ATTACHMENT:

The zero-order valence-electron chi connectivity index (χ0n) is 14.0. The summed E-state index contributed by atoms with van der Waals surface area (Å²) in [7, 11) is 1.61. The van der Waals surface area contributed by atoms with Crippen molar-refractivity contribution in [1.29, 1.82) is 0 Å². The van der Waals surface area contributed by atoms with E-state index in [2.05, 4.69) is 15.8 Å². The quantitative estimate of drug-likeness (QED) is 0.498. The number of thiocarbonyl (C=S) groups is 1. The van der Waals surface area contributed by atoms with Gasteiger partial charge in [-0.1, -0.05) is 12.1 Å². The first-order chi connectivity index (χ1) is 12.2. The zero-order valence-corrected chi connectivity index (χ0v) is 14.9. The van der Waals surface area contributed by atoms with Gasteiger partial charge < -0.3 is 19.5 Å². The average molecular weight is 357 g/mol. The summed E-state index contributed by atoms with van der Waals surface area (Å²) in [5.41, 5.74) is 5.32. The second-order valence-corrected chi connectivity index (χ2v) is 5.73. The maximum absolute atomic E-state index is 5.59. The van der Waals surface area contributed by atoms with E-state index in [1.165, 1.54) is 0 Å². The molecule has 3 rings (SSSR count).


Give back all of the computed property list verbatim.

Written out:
The zero-order valence-electron chi connectivity index (χ0n) is 14.0. The summed E-state index contributed by atoms with van der Waals surface area (Å²) in [7, 11) is 1.61. The van der Waals surface area contributed by atoms with Crippen molar-refractivity contribution in [1.29, 1.82) is 0 Å². The van der Waals surface area contributed by atoms with E-state index in [2.05, 4.69) is 15.8 Å². The quantitative estimate of drug-likeness (QED) is 0.498. The number of thiocarbonyl (C=S) groups is 1. The van der Waals surface area contributed by atoms with Gasteiger partial charge in [-0.1, -0.05) is 12.1 Å². The first-order chi connectivity index (χ1) is 12.2. The zero-order valence-corrected chi connectivity index (χ0v) is 14.9. The van der Waals surface area contributed by atoms with Gasteiger partial charge < -0.3 is 19.5 Å². The average molecular weight is 357 g/mol. The summed E-state index contributed by atoms with van der Waals surface area (Å²) in [5.41, 5.74) is 5.32. The second-order valence-corrected chi connectivity index (χ2v) is 5.73. The maximum absolute atomic E-state index is 5.59. The van der Waals surface area contributed by atoms with E-state index in [1.165, 1.54) is 0 Å². The molecule has 3 rings (SSSR count).